With Election Day just four weeks away, the polls in Oregon’s Fifth District are tightening and Republican Scott Bruun is within striking distance of Freshman Democrats Kurt Schrader. As the campaign kicks into high gear, Schrader is seeing his consistent support for the failed policies of Washington Democrats is becoming more of hindrance than he could have imagined. His backing House Speaker Nancy Pelosi’s agenda – which he does 97 percent of the time – has only led to bloated budgets, rising deficits, and an unemployment rate of over 10% in Oregon.
Voters have clearly had enough as Bruun continues to pick up support. Over the summer, he won the support of the Independent Party of Oregon in spite of Schrader’s best efforts to combat his image as one of Pelosi’s Puppets.
As the race continues to slip away from Schrader, he’s resorted to lying about Scott Bruun’s record in a last-ditch attempt to salvage his seat in Congress. Apparently forgetting his vote to cut nearly $500 billion from Medicare, Schrader most recently claimed that Bruun would push to privatize Social Security despite numerous on the record claims to the contrary.
Be sure to tune into the Oregon election results on November 2nd and watch how voters respond to the reckless endangerment that Schrader has promoted during his first - and preferably only – term in the House of Representatives.
Original Post 06/07/2010: Taking Oregon
It’s only June and the race for Oregon’s Fifth Congressional district is already being called the “best congressional race this state has seen in years”. This November, voters will have a clear choice between one of Pelosi’s puppets and a veteran businessman as freshman Democrat Kurt Schrader faces off against Republican State Representative Scott Bruun.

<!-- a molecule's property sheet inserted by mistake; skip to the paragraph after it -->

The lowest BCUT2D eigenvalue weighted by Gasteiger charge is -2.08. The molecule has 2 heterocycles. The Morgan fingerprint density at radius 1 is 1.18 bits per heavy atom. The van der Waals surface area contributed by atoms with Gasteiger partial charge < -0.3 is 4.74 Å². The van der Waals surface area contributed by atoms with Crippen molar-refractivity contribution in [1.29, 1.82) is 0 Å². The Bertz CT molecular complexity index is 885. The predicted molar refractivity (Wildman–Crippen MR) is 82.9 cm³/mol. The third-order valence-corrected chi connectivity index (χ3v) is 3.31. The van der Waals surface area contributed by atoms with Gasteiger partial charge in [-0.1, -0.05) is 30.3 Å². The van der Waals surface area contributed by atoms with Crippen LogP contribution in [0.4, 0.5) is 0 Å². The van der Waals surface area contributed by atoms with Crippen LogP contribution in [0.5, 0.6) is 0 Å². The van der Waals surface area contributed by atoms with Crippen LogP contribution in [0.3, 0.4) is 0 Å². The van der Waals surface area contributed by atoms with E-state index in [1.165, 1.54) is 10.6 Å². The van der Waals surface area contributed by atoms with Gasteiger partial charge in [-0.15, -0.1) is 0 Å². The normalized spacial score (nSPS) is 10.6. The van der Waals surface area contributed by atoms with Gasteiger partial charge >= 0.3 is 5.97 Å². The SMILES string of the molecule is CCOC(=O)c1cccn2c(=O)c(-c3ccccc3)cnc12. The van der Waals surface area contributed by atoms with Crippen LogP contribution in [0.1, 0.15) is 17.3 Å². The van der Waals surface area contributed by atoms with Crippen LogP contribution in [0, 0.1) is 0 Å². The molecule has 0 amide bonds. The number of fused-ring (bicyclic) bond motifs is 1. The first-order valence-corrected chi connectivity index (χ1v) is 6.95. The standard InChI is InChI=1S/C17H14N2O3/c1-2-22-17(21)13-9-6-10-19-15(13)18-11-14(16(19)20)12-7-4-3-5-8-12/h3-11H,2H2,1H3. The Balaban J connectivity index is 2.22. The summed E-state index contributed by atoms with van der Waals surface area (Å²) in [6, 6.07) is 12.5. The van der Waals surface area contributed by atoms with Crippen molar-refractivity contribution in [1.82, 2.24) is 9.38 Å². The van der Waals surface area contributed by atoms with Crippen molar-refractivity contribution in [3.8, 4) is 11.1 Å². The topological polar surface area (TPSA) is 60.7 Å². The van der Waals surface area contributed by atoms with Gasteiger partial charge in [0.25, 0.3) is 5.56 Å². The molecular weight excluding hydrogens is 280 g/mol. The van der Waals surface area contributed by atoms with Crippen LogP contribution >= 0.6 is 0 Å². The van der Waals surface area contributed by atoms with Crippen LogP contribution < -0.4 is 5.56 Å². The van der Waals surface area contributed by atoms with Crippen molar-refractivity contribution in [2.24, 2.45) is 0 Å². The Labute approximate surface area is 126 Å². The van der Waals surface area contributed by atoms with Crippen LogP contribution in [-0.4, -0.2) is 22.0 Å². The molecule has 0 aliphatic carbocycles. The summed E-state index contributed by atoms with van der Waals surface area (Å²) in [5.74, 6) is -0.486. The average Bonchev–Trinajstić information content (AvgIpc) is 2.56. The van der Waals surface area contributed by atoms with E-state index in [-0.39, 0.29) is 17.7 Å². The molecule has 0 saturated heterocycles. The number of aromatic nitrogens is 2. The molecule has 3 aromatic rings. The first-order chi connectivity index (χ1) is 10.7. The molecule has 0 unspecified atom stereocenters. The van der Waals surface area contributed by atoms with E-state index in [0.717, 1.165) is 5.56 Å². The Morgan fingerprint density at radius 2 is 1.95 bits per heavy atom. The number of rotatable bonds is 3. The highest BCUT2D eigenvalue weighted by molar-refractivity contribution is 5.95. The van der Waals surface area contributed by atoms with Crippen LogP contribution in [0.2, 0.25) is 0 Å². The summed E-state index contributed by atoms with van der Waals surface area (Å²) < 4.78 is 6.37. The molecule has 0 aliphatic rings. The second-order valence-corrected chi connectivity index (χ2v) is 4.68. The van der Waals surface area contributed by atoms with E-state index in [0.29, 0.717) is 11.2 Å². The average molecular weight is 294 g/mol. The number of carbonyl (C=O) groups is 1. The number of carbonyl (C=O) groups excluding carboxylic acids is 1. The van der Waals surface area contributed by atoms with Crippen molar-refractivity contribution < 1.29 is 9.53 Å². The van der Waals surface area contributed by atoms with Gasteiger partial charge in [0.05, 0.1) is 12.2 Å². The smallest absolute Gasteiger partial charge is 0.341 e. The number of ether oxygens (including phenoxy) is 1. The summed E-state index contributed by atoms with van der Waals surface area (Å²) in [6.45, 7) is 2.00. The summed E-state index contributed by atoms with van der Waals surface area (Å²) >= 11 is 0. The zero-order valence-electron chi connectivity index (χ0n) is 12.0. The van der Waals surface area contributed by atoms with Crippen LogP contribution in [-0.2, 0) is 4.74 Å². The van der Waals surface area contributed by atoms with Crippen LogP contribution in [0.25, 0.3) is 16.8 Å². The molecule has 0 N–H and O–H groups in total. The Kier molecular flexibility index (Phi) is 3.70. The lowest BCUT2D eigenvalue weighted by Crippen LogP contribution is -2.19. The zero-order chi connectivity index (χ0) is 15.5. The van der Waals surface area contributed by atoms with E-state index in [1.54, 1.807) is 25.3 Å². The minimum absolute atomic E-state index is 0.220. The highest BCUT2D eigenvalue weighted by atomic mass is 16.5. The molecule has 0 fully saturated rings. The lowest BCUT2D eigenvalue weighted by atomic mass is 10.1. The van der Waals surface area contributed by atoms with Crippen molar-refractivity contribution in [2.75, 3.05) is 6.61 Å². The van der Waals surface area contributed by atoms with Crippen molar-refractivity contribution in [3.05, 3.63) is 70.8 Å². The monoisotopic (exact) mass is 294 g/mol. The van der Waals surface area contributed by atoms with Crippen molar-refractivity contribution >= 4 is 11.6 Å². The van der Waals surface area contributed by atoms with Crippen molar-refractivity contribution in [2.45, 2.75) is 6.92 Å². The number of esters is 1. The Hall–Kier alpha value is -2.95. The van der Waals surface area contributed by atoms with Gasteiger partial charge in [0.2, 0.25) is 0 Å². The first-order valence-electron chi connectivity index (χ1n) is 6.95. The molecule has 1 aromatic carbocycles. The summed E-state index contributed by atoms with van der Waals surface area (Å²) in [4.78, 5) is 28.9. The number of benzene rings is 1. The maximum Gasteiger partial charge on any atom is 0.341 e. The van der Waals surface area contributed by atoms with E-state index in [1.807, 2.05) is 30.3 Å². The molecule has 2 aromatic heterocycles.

Along Oregon’s northwestern coast, the Fifth District consists of the state’s capitol Salem, its second-largest city, Eugene, and the southern Portland suburbs. Political handicapper Charlie Cook rates the district as D+1; however, George W. Bush won the seat 50-49%. Without Barack Obama on the top of the ticket to help carry him to victory, Schrader will have trouble expanding his margin of victory this November.
Despite this being his first term in Congress, Kurt Schrader has already decided that he knows what’s best for his constituents – regardless of local sentiment. Supporting Nancy Pelosi’s liberal agenda 97 percent of the time, Schrader has served as a loyal rubber stamp to his party’s failed trillion-dollar stimulus, a national energy tax and a disastrous healthcare takeover that will only lead to further job loss in Oregon. When you look at the circumstances of his election to Congress – heavy funding from national Democrats and the coattails of Barack Obama – his beholden appearance to national party leaders comes into better perspective. After repeatedly putting party politics before the needs of his constituents, Schrader has foolishly added his name to the lengthy list of freshman one-term wonders.
On the challenger side, Scott Bruun is an eighth-generation Oregonian who understands what results people actually want to see in Washington – less government, more accountability, and lower taxes. In the state legislature, Scott has helped pass a tax reform plan to create jobs in Oregon, as well as consumer protection legislation. His background in both the construction and finance sectors will provide Congress with an experienced outlook on economic growth. Scott’s strong fundraising numbers coupled with his status as a Contender in the NRCC’s Young Guns program prove that he is an ideal candidate for Congress and is ready to represent the people of Oregon’s Fifth District.
Schrader is a Democrat party follower who blindly casts votes for whatever legislation his leadership prefers, while Scott is "a tireless and independent voice for Oregon" rather than another vote in the bag for Nancy Pelosi. Bruun has been running hard against Schrader with no sign of letting this race slip away. Starting on day one, he will be ready to go to Washington and advocate for Oregon families – something Schrader quickly forgot after his first trip to Washington.